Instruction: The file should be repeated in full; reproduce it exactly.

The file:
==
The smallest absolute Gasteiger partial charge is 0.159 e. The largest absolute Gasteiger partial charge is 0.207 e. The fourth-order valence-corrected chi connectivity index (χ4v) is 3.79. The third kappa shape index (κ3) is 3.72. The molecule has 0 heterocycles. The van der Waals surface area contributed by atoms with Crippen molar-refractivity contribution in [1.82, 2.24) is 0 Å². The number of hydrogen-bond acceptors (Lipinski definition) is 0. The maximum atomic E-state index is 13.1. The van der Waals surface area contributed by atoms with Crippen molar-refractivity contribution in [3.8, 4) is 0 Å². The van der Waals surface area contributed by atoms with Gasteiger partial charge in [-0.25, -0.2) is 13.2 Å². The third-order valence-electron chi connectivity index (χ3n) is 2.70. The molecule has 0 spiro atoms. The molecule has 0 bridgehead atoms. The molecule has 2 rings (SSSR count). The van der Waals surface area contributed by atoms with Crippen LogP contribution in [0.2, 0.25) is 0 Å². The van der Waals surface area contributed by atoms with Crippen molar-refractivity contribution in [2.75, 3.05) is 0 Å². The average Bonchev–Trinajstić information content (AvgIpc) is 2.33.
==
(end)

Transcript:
The smallest absolute Gasteiger partial charge is 0.159 e. The largest absolute Gasteiger partial charge is 0.207 e. The fourth-order valence-corrected chi connectivity index (χ4v) is 3.79. The third kappa shape index (κ3) is 3.72. The molecule has 0 heterocycles. The van der Waals surface area contributed by atoms with Crippen molar-refractivity contribution in [1.82, 2.24) is 0 Å². The number of hydrogen-bond acceptors (Lipinski definition) is 0. The maximum atomic E-state index is 13.1. The van der Waals surface area contributed by atoms with Crippen molar-refractivity contribution in [3.8, 4) is 0 Å². The van der Waals surface area contributed by atoms with Gasteiger partial charge in [-0.25, -0.2) is 13.2 Å². The third-order valence-electron chi connectivity index (χ3n) is 2.70. The molecule has 0 spiro atoms. The molecule has 0 bridgehead atoms. The molecule has 2 rings (SSSR count). The van der Waals surface area contributed by atoms with Crippen LogP contribution in [0.2, 0.25) is 0 Å². The van der Waals surface area contributed by atoms with Crippen molar-refractivity contribution in [2.75, 3.05) is 0 Å². The average Bonchev–Trinajstić information content (AvgIpc) is 2.33.